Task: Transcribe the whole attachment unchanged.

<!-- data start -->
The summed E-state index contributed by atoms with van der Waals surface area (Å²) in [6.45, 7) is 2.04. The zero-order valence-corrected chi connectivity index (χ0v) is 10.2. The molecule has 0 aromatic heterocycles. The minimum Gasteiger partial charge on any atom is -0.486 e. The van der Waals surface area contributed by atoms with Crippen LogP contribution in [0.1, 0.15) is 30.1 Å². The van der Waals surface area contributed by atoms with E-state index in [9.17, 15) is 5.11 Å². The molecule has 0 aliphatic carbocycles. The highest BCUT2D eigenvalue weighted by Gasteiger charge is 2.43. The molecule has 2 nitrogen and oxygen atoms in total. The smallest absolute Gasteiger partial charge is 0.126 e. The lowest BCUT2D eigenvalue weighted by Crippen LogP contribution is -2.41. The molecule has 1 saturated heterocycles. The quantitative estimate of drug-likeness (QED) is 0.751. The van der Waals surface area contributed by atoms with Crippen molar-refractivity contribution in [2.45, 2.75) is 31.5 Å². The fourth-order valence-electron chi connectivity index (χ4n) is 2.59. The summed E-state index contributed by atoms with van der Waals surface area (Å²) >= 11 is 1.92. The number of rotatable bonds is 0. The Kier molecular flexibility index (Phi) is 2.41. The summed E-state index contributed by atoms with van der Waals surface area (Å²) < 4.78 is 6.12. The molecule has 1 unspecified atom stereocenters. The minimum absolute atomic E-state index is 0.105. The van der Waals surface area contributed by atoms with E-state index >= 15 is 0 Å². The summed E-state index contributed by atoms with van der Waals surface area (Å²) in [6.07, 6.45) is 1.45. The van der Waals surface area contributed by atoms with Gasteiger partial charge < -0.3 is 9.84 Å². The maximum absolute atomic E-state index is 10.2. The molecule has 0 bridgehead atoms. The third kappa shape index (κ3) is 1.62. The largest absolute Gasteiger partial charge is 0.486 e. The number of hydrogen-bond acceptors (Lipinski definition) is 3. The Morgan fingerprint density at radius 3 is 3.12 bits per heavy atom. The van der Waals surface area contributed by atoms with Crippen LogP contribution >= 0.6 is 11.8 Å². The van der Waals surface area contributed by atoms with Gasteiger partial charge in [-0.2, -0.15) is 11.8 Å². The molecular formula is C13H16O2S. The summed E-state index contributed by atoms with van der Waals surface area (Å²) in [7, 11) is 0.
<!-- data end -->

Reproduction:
The summed E-state index contributed by atoms with van der Waals surface area (Å²) in [6.45, 7) is 2.04. The zero-order valence-corrected chi connectivity index (χ0v) is 10.2. The molecule has 0 aromatic heterocycles. The minimum Gasteiger partial charge on any atom is -0.486 e. The van der Waals surface area contributed by atoms with Crippen LogP contribution in [0.1, 0.15) is 30.1 Å². The van der Waals surface area contributed by atoms with E-state index in [9.17, 15) is 5.11 Å². The molecule has 0 aliphatic carbocycles. The highest BCUT2D eigenvalue weighted by Gasteiger charge is 2.43. The molecule has 2 nitrogen and oxygen atoms in total. The smallest absolute Gasteiger partial charge is 0.126 e. The lowest BCUT2D eigenvalue weighted by Crippen LogP contribution is -2.41. The molecule has 1 saturated heterocycles. The quantitative estimate of drug-likeness (QED) is 0.751. The van der Waals surface area contributed by atoms with Crippen molar-refractivity contribution in [2.45, 2.75) is 31.5 Å². The fourth-order valence-electron chi connectivity index (χ4n) is 2.59. The summed E-state index contributed by atoms with van der Waals surface area (Å²) >= 11 is 1.92. The number of rotatable bonds is 0. The Kier molecular flexibility index (Phi) is 2.41. The summed E-state index contributed by atoms with van der Waals surface area (Å²) < 4.78 is 6.12. The molecule has 1 unspecified atom stereocenters. The minimum absolute atomic E-state index is 0.105. The van der Waals surface area contributed by atoms with E-state index >= 15 is 0 Å². The summed E-state index contributed by atoms with van der Waals surface area (Å²) in [6.07, 6.45) is 1.45. The van der Waals surface area contributed by atoms with Gasteiger partial charge < -0.3 is 9.84 Å². The maximum absolute atomic E-state index is 10.2. The molecule has 0 bridgehead atoms. The third kappa shape index (κ3) is 1.62. The largest absolute Gasteiger partial charge is 0.486 e. The number of hydrogen-bond acceptors (Lipinski definition) is 3. The Morgan fingerprint density at radius 3 is 3.12 bits per heavy atom. The van der Waals surface area contributed by atoms with Crippen LogP contribution >= 0.6 is 11.8 Å². The van der Waals surface area contributed by atoms with Gasteiger partial charge in [-0.2, -0.15) is 11.8 Å². The molecular formula is C13H16O2S. The summed E-state index contributed by atoms with van der Waals surface area (Å²) in [7, 11) is 0.